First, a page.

Nadal sent packing by Youzhny's resurgence

Click to follow
The Independent Online

For most of this year the rivalry between Roger Federer and Rafael Nadal has dominated the tennis landscape, but in the space of a few hours here on Wednesday night the horizons changed. By the time Arthur Ashe Stadium had emptied, Nadal was on his way home while the man he had supplanted as Federer's greatest rival, Andy Roddick, had underlined his renaissance with a formidable show of strength against Lleyton Hewitt.

Nadal's 6-3, 5-7, 7-6, 6-1 defeat at the hands of Mikhail Youzhny was the shock of the tournament so far, if not the whole year. Having swept all before him on clay and been denied only by Federer at Wimbledon, the Spaniard was a firm favourite to reach his third successive Grand Slam final.

Yet despite what he considered his best performance at Flushing Meadows, Nadal was beaten by an opponent playing his first major quarter-final. Cleverly changing the pace and angle of his shots and attacking the net when the opportunity arose, the 24-year-old Youzhny delivered his finest display since the 2002 Davis Cup final, when he came back from two sets down to beat France's Paul-Henri Mathieu in the decisive rubber to give Russia their first title.

It was the world No 54's fourth defeat of a seed here this year and his third successive routing of a Spaniard, following victories over David Ferrer and Tommy Robredo. He went on to complete an extraordinary day by partnering Leos Freidl to victory over the Bryan brothers, the world's best doubles team.

Youzhny, who reached No 15 in the world rankings last January but has suffered with knee and back injuries, put the result down to hard work. Nadal hailed the Russian's "unbelievable tennis" and felt that there had been nothing wrong with his own game other than an uncharacteristic failure to play the big points well.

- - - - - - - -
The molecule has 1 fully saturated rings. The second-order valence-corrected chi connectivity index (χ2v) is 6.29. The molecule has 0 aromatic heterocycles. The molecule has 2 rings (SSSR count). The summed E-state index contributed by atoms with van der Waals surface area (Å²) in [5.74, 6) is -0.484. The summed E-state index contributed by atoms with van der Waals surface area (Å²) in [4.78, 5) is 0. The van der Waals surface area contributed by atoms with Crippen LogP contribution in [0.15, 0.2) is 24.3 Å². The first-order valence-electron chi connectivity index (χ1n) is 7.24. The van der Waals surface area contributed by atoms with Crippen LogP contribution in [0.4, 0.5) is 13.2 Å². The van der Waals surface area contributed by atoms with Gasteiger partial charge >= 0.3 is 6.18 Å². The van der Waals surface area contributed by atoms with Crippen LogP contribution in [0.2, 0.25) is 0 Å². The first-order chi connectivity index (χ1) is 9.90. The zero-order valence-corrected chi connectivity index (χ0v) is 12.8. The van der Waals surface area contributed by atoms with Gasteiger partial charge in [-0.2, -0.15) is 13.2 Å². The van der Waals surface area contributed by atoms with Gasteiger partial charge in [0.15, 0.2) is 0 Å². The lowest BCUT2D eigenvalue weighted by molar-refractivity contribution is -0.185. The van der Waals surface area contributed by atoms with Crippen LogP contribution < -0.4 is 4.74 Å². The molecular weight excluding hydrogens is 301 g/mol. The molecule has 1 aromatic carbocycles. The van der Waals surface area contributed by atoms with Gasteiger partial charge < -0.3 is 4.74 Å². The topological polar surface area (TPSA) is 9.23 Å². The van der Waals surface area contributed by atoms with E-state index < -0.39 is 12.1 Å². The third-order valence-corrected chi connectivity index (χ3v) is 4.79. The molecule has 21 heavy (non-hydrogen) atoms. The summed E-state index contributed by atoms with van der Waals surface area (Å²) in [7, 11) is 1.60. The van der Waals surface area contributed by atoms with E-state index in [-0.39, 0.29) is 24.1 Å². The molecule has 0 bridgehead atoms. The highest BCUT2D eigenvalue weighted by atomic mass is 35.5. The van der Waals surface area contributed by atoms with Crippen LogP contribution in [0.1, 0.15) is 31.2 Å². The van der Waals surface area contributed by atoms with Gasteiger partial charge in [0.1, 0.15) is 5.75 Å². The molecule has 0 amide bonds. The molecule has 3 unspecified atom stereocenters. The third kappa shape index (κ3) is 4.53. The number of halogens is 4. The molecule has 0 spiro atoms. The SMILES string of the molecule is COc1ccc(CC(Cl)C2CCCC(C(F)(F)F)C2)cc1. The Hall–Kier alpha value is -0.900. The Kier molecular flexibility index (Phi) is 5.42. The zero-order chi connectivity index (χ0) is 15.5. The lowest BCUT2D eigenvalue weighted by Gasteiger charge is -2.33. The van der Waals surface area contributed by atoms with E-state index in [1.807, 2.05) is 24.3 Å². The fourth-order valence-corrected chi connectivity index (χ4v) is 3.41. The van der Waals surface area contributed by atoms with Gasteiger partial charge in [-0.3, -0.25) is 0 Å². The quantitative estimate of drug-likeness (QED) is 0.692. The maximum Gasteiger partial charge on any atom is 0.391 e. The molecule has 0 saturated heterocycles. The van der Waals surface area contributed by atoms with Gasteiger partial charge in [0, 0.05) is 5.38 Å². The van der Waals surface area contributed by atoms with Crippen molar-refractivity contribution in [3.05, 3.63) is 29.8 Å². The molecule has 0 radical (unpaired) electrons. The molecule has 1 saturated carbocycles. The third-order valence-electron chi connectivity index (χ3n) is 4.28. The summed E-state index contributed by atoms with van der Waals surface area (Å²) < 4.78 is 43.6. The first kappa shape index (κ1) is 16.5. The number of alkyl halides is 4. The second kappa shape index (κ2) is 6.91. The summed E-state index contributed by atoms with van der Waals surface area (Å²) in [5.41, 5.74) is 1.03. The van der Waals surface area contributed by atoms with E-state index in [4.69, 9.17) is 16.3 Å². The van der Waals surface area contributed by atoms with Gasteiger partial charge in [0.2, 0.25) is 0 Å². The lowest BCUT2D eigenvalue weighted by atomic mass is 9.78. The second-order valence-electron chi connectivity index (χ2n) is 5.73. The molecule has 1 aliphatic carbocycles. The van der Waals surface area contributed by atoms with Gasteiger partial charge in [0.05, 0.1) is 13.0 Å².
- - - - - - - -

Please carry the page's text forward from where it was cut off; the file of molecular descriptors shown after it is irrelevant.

Nadal refused to offer the surface as an excuse, but he has yet to show his best on hard courts and has had a mediocre summer on the American circuit. Nevertheless it would be wrong to read too much into this defeat. Nadal swept all before him on clay and made a phenomenal effort to conquer grass, turning up to practise at Queen's Club 24 hours after lifting the title at Roland Garros.

A dip in form was probably inevitable, particularly for a player who celebrated his 20th birthday only three months ago.

The world No 2 promised to "improve and work hard every day" over the next four months - he believes he needs to pay particular attention to his volleys and returns of serve - and says the Australian Open in January will be his "special goal" in 2007.

In tomorrow's semi-finals Youzhny will play Roddick, who has seen his fortunes transformed since Jimmy Connors took over as his coach this summer. The 24-year-old American, whose miserable first half of the year culminated in a thrashing from the British No 1 Andy Murray at Wimbledon, outgunned Hewitt 6-3, 7-5, 6-4 with a display that recalled his victory here in 2003 and his runs to the Wimbledon finals of 2004 and 2005. Both players had only four break points, but Roddick converted all of his while Hewitt could manage only one.

Roddick's serve and forehand packed their usual power, but what impressed most were his double-backhanded winners and his confidence at the net. "I guess I can play tennis a little bit again," Roddick said afterwards. "I'm in a little bit of shock. It's been a rough six months for me."

The two quarter-finals in the other half of the draw were being played last night, with Federer facing James Blake and Tommy Haas meeting Nikolai Davydenko.

Maria Sharapova has not won a Grand Slam tournament since her Wimbledon triumph two years ago but reached her fifth semi-final in the nine subsequent majors by beating France's Tatiana Golovin in straight sets. The No 3 seed now plays Amélie Mauresmo, the No 1, while Justine Henin-Hardenne, the No 2, faces the outsider of the last four, Serbia's Jelena Jankovic, the No 19.

Sharapova's form has been patchy but she showed her resolve by beating Golovin for the fourth time in succession, winning 7-6, 7-6 after a match lasting more than two hours. The Russian won the two tie-breaks 7-4 and 7-0.

Comments